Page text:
Hippo Manchester
November 17, 2005


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Arts: Die fotografieren

Photographer Lotte Jacobi’s work celebrates the theater and arts scene in pre-war Berlin

By George Pelletier  gpelletier@hippopress.com

The Currier Museum of Art presents a unique glimpse of life in Berlin before World War II with an exhibit of Lotte Jacobi’s work, entitled “A Record Of Friendship,” through January 9, 2006.

Jacobi lived in Berlin and shared a love of theater with her friend Eric Weinmann and the two remained friends throughout their lives. “Berlin was a culturally burgeoning center at the time,” explained Currier associate curator Kurt Sundstrom. “They knew people in the theater and would go all the time together.” Jacobi’s list of friends and associates read like a who’s who of famous names – from actor Peter Lorre to composer Kurt Weill to physicist Albert Einstein. “These people were at the center stage of this cultural revolution and she made money photographing celebrities,” added Sundstrom. Much of her work was sold to newspapers and magazines, especially Das Theater, a popular German publication. But all of this came to an abrupt end after the war began and Hitler came into power.

“A lot of her friends were Jewish and they knew that things were going badly and that their lives were in danger,” said Sundstrom. Jacobi left and traveled through the Soviet Union, and was only the second woman to do so on her own. “She was very interested in politics and remained political right up until the time that she moved to Deering, N.H., later in life.”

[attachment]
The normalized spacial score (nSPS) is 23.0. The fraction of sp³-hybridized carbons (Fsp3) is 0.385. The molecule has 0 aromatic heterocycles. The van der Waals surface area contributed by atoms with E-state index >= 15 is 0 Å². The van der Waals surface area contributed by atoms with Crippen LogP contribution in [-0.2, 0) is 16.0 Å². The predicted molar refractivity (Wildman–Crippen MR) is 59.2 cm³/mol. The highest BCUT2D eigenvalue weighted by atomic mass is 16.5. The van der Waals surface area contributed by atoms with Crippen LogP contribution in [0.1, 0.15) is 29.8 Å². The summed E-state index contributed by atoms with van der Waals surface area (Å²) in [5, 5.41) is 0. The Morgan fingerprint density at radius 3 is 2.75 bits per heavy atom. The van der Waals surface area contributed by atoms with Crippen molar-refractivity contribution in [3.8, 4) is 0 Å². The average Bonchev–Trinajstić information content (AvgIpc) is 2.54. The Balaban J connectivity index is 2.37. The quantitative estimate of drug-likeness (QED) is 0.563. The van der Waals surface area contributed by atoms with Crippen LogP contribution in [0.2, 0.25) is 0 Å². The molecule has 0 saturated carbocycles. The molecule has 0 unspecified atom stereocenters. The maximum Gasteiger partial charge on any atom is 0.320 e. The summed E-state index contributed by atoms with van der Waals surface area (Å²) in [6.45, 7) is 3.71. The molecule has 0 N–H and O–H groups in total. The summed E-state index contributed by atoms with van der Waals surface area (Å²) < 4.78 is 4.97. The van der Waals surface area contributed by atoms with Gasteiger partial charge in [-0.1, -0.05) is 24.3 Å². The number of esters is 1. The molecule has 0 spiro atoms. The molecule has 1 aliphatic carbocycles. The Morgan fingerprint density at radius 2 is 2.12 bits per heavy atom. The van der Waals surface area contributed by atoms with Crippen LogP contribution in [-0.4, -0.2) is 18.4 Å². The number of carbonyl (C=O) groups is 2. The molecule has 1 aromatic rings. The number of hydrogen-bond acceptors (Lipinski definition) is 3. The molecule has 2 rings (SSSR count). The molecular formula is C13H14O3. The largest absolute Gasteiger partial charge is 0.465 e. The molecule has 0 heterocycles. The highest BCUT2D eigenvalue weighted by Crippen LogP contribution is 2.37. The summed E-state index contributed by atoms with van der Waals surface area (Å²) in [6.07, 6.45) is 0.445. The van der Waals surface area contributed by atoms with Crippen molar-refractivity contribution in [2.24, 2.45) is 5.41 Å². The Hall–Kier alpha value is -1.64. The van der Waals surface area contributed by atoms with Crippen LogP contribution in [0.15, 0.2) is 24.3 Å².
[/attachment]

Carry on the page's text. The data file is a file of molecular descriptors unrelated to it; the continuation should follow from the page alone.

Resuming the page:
After her photo excursion, she briefly returned to Berlin before moving to New York City in 1935. “She established a studio there and continued to build her portfolio,” Sundstrom pointed out.

She also continued her life with the literati, theater people and Einstein, who was now in New York as well. And when Einstein was to be on the cover of Life magazine, it was Jacobi that he insisted upon taking the picture. “It’s now a very famous photo of him, at home, in a leather jacket. Life rejected it because it didn’t make him look like a troubled genius,” said Sundstrom. “She humanized him.”

Much of that human approach is evident in Jacobi’s work. Her subjects also included Eleanor Roosevelt, Marc Chagall and J.D. Salinger. “It’s her photo of Salinger that appears on first edition copies of Catcher in the Rye,” Sundstrom shared.

 What makes this exhibit truly remarkable, however, is the discovery of pre-war pictures, which were thought to be destroyed in the war. “It was her old friend Eric Weinmann who gave me those pictures. I couldn’t believe that they existed.” Ultimately, it’s Jacobi’s humanistic style that has ensured her legacy, because, as she used to say herself, “my style is the style of the person that I’m photographing.”